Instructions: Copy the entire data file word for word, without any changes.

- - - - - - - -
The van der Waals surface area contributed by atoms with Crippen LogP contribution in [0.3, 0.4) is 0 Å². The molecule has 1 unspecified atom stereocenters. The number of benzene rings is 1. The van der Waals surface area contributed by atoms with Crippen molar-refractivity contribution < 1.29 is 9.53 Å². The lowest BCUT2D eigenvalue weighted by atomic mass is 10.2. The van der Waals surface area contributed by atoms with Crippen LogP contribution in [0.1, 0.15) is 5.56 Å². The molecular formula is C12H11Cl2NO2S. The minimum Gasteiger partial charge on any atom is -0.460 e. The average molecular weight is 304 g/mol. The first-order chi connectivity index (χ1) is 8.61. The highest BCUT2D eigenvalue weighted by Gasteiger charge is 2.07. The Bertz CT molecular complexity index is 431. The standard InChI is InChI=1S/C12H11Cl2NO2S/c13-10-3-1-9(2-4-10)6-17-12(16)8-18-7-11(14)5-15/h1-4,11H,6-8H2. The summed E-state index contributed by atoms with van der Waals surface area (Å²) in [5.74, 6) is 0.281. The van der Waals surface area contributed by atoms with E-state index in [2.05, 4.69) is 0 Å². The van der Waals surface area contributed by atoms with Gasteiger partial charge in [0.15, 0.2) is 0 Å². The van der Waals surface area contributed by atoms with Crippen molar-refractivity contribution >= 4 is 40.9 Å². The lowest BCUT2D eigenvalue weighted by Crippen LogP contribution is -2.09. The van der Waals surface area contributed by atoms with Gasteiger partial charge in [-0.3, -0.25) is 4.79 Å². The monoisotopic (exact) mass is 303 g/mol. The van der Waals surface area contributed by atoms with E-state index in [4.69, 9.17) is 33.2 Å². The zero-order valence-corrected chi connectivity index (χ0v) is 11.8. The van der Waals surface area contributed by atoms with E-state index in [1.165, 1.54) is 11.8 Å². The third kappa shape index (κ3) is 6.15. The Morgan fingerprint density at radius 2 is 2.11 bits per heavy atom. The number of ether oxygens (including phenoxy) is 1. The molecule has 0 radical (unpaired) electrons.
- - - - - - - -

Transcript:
The van der Waals surface area contributed by atoms with Crippen LogP contribution in [0.3, 0.4) is 0 Å². The molecule has 1 unspecified atom stereocenters. The number of benzene rings is 1. The van der Waals surface area contributed by atoms with Crippen molar-refractivity contribution < 1.29 is 9.53 Å². The lowest BCUT2D eigenvalue weighted by atomic mass is 10.2. The van der Waals surface area contributed by atoms with Crippen LogP contribution in [0.1, 0.15) is 5.56 Å². The molecular formula is C12H11Cl2NO2S. The minimum Gasteiger partial charge on any atom is -0.460 e. The average molecular weight is 304 g/mol. The first-order chi connectivity index (χ1) is 8.61. The highest BCUT2D eigenvalue weighted by Gasteiger charge is 2.07. The Bertz CT molecular complexity index is 431. The standard InChI is InChI=1S/C12H11Cl2NO2S/c13-10-3-1-9(2-4-10)6-17-12(16)8-18-7-11(14)5-15/h1-4,11H,6-8H2. The summed E-state index contributed by atoms with van der Waals surface area (Å²) in [5.74, 6) is 0.281. The van der Waals surface area contributed by atoms with E-state index in [2.05, 4.69) is 0 Å². The van der Waals surface area contributed by atoms with Gasteiger partial charge in [0.15, 0.2) is 0 Å². The van der Waals surface area contributed by atoms with Crippen molar-refractivity contribution >= 4 is 40.9 Å². The lowest BCUT2D eigenvalue weighted by Crippen LogP contribution is -2.09. The van der Waals surface area contributed by atoms with Gasteiger partial charge in [-0.3, -0.25) is 4.79 Å². The monoisotopic (exact) mass is 303 g/mol. The van der Waals surface area contributed by atoms with E-state index in [4.69, 9.17) is 33.2 Å². The zero-order valence-corrected chi connectivity index (χ0v) is 11.8. The van der Waals surface area contributed by atoms with E-state index in [1.165, 1.54) is 11.8 Å². The third kappa shape index (κ3) is 6.15. The Morgan fingerprint density at radius 2 is 2.11 bits per heavy atom. The number of ether oxygens (including phenoxy) is 1. The molecule has 0 radical (unpaired) electrons.